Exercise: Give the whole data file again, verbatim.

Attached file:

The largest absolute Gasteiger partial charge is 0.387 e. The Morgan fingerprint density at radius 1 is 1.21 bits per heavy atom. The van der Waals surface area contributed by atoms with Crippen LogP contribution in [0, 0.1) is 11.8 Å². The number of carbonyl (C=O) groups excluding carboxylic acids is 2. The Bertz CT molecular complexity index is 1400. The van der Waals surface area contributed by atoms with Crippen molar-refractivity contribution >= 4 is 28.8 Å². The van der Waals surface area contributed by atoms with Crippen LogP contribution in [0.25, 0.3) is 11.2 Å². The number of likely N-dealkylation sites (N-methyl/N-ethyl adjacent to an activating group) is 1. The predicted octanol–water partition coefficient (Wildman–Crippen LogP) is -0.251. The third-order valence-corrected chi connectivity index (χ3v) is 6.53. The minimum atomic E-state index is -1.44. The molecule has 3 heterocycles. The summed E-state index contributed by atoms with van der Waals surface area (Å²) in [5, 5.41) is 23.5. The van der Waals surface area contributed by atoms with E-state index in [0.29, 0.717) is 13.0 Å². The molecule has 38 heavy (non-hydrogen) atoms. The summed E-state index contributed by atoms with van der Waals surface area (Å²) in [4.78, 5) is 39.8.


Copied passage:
The largest absolute Gasteiger partial charge is 0.387 e. The Morgan fingerprint density at radius 1 is 1.21 bits per heavy atom. The van der Waals surface area contributed by atoms with Crippen LogP contribution in [0, 0.1) is 11.8 Å². The number of carbonyl (C=O) groups excluding carboxylic acids is 2. The Bertz CT molecular complexity index is 1400. The van der Waals surface area contributed by atoms with Crippen molar-refractivity contribution >= 4 is 28.8 Å². The van der Waals surface area contributed by atoms with Crippen LogP contribution in [0.25, 0.3) is 11.2 Å². The number of likely N-dealkylation sites (N-methyl/N-ethyl adjacent to an activating group) is 1. The predicted octanol–water partition coefficient (Wildman–Crippen LogP) is -0.251. The third-order valence-corrected chi connectivity index (χ3v) is 6.53. The minimum atomic E-state index is -1.44. The molecule has 3 heterocycles. The summed E-state index contributed by atoms with van der Waals surface area (Å²) in [5, 5.41) is 23.5. The van der Waals surface area contributed by atoms with E-state index in [0.29, 0.717) is 13.0 Å². The molecule has 38 heavy (non-hydrogen) atoms. The summed E-state index contributed by atoms with van der Waals surface area (Å²) in [4.78, 5) is 39.8.